DIRECTOR: Jonathan Liebesman


Will we be adding this to our collection? YES

I had high hopes for this film, the concept seemed strong, Black Hawk Down meets War Of The Worlds; the poster campaign was intriguing but in the end, it was  a case of be careful what you wish for. The film opens with Aaron Eckhart’s company flying over the city of L.A., which is the throws of the eponymous battle.

Then we cut to twenty-four hours earlier, where we expect to shown a series of character developments and building tension. Instead we’re given a series of shots introducing the troops without any real development and events which move too furtively to build anything. Then, within fifteen minutes we’re back where we started, over Los Angeles.

Once there, some tension ensues, the aliens are relieved, and a loose motive is contrived to get our company into the middle of enemy territory. This when we get our Black Hawk Down scenario. Er, no. I think it’s a mistake to compare two too closely and this will defiantly sway your view of the film.

This is NO Black Hawk Down, though the visual style and top quality effects will lead you to think otherwise. If L.A. was at war, this is certainly how it would look and for that I applaud them, and for the alien designs, though baring a striking resemblance to District 9, though there are always phases of designs in movies, are very good and realistic.

The exposition about the alien’s goals, motivations and movements are explained via military briefings, which come under the heading of shoddy dialogue and TV broadcasts, which don’t. The Television moments are well portrayed and feel somewhat real, convincing and familiar. This was defiantly one of the better plot mechanisms.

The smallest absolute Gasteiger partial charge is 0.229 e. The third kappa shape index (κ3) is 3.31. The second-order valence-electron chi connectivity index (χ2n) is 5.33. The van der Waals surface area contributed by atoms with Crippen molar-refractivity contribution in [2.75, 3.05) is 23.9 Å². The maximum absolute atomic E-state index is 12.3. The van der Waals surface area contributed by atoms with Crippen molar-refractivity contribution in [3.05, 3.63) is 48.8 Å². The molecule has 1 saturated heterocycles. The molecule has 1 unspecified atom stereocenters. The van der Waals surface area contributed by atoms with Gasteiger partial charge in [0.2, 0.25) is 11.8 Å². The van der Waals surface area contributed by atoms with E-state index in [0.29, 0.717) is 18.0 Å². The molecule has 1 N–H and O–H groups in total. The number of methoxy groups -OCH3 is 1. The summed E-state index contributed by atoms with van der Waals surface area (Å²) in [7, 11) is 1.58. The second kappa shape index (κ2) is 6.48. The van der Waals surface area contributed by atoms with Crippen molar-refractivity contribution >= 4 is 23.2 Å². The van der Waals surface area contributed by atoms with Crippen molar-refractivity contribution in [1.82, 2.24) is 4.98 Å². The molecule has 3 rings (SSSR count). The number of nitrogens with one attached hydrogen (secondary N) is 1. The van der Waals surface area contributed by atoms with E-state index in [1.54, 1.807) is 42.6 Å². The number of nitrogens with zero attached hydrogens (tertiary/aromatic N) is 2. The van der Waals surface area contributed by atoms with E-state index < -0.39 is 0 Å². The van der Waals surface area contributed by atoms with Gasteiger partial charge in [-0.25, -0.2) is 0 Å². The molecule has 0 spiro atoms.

The hammy dialogue and barely believable actions and motivations of the lead characters on the other hand, are not. Aaron Eckhart is dull to the extreme, which I find strange for the accomplished actor, many of whose roles have been much more exuberant. Michelle Rodriguez was filling the usual tough but attractive position whilst Bridget Moynahan’s roll seemed to be all but pointless in almost every way.

The problem with this film is that in one way it looks like a gritty war movie and on the other, it’s a bog standard alien invasion flick. The graphic realism simply doesn’t gel with hammy contrivances necessary within the framework of a fantasy film. They grate on each other but this is amplified by the sometimes laughable dialogue which seems to consist of almost every single clichéd line ever spoken!

If you can get past this, then you’re in for a treat. I hope that on its second viewing, I can disregard the comparisons between this and either War Of The Worlds or Black Hawk Down, and simply take it for what it is. And this should be easy as this is certainly neither of those!

Saying all this, I did enjoy watching it and would see it again, though I’m not sure how it will sit with me, twice.


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